Television audiences are switching off the tennis “in droves”, according to one media expert, who predicts Seven’s overall tennis ratings will be down 20% year-on-year due to heavy cross-promotion.
Results from day nine of the Australian Open show peak audiences in the crucial 16-54 advertising demographic are down more than 26% on the same day last year.
The figures, broken down by Fusion Strategy, also show that all-people viewers were down almost 27% last night compared to 2012.
Day time tennis viewers were also down more than 14% among 16-54 and 9% in all-people yesterday.
Steve Allen, principal at Fusion Strategy, said a combination of a lack of Australian players in the later rounds, too much cross-promotion and an attempt to turn the Open into entertainment have hurt the ratings.
“Seven has overcooked it. They have forgotten that viewers are only there for the sport – it’s not entertainment. They may be entertained by it but it is bloody sport,” Allen said.
“The second issue is…there is a wall of cross promotion.
“I don’t care what Bruce McAvaney’s daughter is going to do about My Kitchen Rules – I couldn’t give a flying number.”
Allen said the frequency with which Seven’s camera swings to this “starlet or that starlet” and the number of My Kitchen Rules ads played in the commercial breaks is simply “too much”.
“How many times do we need to be told that My Kitchen Rules starts next week? For god’s sake we are intelligent.
“There is a fine line between too much and not enough program promotion. But once you have gone past it you are in trouble, and they [Seven], are in trouble.”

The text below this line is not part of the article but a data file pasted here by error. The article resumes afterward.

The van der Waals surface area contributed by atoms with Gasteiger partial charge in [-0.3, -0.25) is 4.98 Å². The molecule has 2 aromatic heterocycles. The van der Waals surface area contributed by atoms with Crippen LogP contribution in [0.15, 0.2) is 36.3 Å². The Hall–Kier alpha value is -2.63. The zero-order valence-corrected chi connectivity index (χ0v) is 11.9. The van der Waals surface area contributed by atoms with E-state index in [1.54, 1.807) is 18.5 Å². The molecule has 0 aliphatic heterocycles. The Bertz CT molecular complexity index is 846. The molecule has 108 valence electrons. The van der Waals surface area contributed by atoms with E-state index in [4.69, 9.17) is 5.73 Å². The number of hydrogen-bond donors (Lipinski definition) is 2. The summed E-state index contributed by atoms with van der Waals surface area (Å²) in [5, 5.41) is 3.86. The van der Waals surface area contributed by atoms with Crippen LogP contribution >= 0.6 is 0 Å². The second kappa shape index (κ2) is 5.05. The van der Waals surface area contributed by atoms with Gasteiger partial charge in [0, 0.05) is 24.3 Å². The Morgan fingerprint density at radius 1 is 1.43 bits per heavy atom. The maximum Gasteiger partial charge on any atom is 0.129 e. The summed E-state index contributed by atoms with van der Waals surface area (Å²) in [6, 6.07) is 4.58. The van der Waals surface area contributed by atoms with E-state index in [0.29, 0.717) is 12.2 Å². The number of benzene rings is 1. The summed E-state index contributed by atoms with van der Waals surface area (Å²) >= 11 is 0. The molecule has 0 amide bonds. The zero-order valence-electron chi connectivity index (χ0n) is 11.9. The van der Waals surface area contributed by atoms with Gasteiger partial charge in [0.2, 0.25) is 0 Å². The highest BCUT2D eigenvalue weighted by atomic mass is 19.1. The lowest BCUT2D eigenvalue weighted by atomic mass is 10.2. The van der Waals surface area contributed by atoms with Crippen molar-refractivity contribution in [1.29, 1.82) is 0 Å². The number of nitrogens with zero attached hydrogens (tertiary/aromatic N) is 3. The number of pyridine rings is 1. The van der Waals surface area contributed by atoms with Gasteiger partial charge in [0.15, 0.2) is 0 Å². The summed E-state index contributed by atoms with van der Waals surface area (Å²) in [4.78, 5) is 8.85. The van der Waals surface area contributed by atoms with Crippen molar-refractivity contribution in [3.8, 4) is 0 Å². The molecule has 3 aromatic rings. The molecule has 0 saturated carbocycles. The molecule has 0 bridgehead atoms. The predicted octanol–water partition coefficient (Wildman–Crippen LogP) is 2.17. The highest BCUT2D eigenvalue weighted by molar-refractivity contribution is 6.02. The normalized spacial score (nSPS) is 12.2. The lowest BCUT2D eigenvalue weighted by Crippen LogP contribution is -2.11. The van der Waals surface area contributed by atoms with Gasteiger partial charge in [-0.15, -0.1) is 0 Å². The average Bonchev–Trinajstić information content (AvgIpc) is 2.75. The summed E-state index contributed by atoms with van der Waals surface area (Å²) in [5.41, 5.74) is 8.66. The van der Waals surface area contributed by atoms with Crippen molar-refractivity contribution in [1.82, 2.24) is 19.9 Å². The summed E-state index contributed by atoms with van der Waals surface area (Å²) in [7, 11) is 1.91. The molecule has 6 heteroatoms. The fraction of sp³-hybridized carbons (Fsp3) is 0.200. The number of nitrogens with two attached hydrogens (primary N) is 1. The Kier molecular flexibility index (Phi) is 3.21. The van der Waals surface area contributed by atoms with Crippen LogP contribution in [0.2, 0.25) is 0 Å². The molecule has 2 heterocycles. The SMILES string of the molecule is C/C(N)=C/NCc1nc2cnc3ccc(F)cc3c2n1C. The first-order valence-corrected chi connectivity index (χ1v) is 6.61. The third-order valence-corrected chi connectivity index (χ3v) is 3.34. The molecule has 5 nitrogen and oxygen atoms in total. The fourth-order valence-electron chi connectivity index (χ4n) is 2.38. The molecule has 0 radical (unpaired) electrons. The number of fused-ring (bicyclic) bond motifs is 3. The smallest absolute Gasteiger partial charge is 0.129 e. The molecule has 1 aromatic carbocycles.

Ratings for the Open’s first eight night sessions were down 13% compared to 2012, according to the Australian Financial Review.
Despite the drops, Seven has still won the ratings every night since the event kicked off. Last night, Seven claimed a commanding 32.5% share of all free-to-air channel viewers – almost 10 percentage points more than Nine (23%).
The tournament’s ratings will receive a boost during the finals but Allen believes viewers will still be down on last year’s finals result.
“They have overcooked it and people are leaving in droves. Unless they pull back and realise that it is a sporting event and work out what people who really will support and view it want – they are going to be in trouble.”
If Allen’s prediction of an overall 20% drop in viewers is realised, he says audience levels will revert to those experienced five to six years previously.
The subdued ratings come as Tennis Australia gets set to either renegotiate an extension of their agreement with Seven or put the contract out to tender.
Allen feels Tennis Australia would “need to think very carefully” about taking the rights to market as the current $21m deal may be “as good as they are going to get”.
“They might think they can court competitive tension but who is going to bid?”
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